Texas examines Compassionate Cultivation

By Kristian Jaime

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Mike Rubin, Compassionate Cultivation co-founder and director of Research and Cultivation, begins to harvest mature plants at their Austin location. (Photo/ Christina Acosta)

With 29 states already grappling with legalized marijuana in its numerous forms and varied uses, Texas entered the discussion with the Texas Compassionate Use Act of 2015.

Compassionate Cultivation, an Austin-based firm, has become one of state’s three licensed medical cannabis cultivator and the only dispensary. Just this month, it harvested its first mature crops to prepare them for distribution. Only those suffering from intractable epilepsy are currently the only patients open to the treatment.

Intractable epilepsy is a disorder in which the patients have been treated by two or more titrated antiepileptic drugs that have failed to control the seizures. Unlike marijuana commonly associated with recreational use, the chemical make-up of the medical strain is heavily regulated. Low THC cannabis is only provided in non-smokable forms. Low-THC medical cannabis must contain 10 percent or more cannabidiol (CBD) and not more than 0.5 percent THC.

“Texas is a conservative state with conservative leadership. I think they’re thoughtful and pragmatic,” said Morris Denton, CEO of Compassionate Cultivation. “When they see the benefit of what this medicine provides, they’ll see other conditions where this medication is known to to have an impact. Legislators will be logical and evaluate that.”

Regular visits by the Department of Public Safety (DPS) ensure compliance with the compendium of regulations. That even extends to the employees of the facility as all must pass a month-long RSD-52 federal background check to hire only those with spotless criminal records. Routine renewal of the employee licenses occurs every two years and includes a cursory review.

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Morris Denton, CEO of Compassionate Cultivation, inspects mature plants waiting to be harvested at there Austin location. (Photo/ Christina Acosta)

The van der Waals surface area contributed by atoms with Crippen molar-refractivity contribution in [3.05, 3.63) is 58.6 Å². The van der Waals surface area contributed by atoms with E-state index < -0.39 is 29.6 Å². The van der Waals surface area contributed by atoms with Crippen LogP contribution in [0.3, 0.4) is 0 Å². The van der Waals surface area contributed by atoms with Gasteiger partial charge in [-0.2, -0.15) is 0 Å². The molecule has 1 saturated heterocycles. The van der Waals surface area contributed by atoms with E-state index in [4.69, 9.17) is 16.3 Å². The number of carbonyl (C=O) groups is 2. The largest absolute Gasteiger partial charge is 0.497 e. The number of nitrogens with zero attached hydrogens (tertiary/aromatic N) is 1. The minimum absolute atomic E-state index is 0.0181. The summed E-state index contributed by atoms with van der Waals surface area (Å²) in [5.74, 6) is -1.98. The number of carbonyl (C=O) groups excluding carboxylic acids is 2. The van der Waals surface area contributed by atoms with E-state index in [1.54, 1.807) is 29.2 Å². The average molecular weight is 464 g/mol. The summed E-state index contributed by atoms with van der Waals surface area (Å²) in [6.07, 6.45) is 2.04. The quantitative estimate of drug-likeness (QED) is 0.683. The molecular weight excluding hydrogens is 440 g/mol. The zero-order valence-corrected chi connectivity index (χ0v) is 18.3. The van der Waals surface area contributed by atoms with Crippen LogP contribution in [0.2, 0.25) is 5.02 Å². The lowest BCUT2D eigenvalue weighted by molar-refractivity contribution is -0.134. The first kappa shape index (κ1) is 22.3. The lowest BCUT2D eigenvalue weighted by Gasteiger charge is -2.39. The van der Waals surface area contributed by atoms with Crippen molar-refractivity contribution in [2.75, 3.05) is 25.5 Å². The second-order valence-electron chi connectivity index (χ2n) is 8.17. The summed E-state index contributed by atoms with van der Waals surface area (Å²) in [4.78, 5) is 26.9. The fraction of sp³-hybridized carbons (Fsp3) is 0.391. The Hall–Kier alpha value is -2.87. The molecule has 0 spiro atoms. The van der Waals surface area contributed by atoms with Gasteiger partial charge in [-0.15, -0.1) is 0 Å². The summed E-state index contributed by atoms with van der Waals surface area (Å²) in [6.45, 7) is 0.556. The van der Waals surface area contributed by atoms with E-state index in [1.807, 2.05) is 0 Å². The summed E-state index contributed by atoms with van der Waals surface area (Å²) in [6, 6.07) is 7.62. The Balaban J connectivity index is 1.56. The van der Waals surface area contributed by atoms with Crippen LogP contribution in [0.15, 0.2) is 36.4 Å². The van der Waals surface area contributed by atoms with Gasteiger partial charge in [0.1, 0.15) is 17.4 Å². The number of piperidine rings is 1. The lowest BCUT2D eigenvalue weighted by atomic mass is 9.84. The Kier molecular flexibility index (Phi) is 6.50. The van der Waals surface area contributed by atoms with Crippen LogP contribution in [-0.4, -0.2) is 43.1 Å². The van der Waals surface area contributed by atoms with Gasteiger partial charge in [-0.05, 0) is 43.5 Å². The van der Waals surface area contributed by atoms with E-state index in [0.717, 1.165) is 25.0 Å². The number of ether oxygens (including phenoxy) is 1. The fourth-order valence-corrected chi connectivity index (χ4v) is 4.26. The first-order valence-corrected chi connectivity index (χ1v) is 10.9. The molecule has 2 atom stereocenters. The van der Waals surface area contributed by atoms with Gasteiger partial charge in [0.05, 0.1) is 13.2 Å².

The Texas Legislature is using Compassionate Cultivation as a beta test of sorts of the the distribution and sale of medical marijuana. That includes deliveries of the product across the state by the company itself. Since the use of third party delivery services is expressly prohibited, the dispensary is logging plenty of miles. The medication is currently not covered by insurance and prescriptions can only be filled if it is approved by a qualified physician.

February 8, the firm will open the state’s first dispensary at 12701 Lowden Lane in Manchaca, Texas with initial hours from 3 pm to 7 pm. The sale of CBD oil extract will require the proof that the buyer is state-registered patient or legal guardian of one.

“This facility is a great start for anyone who wants to see how we do what we do,” Denton continued. “This is a medical facility where we grow a very specific type of plant in order to create a very specific type of medicine. People’s perceptions are changing about cannabis and its healing [properties].”

The rigorous testing on each crop to make sure it contains the legal ratios of THC and CBD begins from the early stages of growth. Even as individual plants are moved from one holding area to another, the harvesting process is meticulous and time consuming. The close quarters of the room where the mature plants are held leaves only narrow walkways with countless plants extending to the ceiling.

Harvesting entails removing the stems from the plant only to hung and dried in yet another room where the oil is extracted for the sale.

U.S. Attorney General Jeff Sessions recently took on the legalization of Marijuana in some states in a controversial memorandum citing “it is the mission of the Department of Justice to enforce the laws of the United States, and the previous issuance of guidance undermines the rule of law and the ability of our local, state, tribal and federal law enforcement partners to carry out this mission.”

Such a hard line at the federal level inevitably sets up a conflict in states that already boast both medical and recreational usage. Denton, for his part, is confident the work of Compassionate Cultivation will serve as positive example the creation and administration of medicinal cannabis.

“The fact that [the state] put the DPS, the largest law enforcement agency in Texas,  as the regulatory body is indicative of how closely this is monitored,” Denton explained. “Those at the DPS have been extraordinary to work with and they have been very collaborative and proactive in terms of communication and overseeing our process.”

Thus far, transparency and integrity have been the mission for Compassionate Cultivation and, if their relationship with the DPS is any indication, they have achieved it.

In many ways, the granting of the company’s provisional license has opened the door to a number of surprises in the evolving industry. With numerous families reaching out for the final product, Denton hopes other conditions can benefit from the use of oil extract.

In preparation for the dispensary opening, Compassionate Cultivation has been working closely with Texas lawmakers, patients and advocacy groups, including the Texas Epilepsy Foundation, to ensure patients can safely and legally access cannabis oil products under the Texas Compassionate Use Act.


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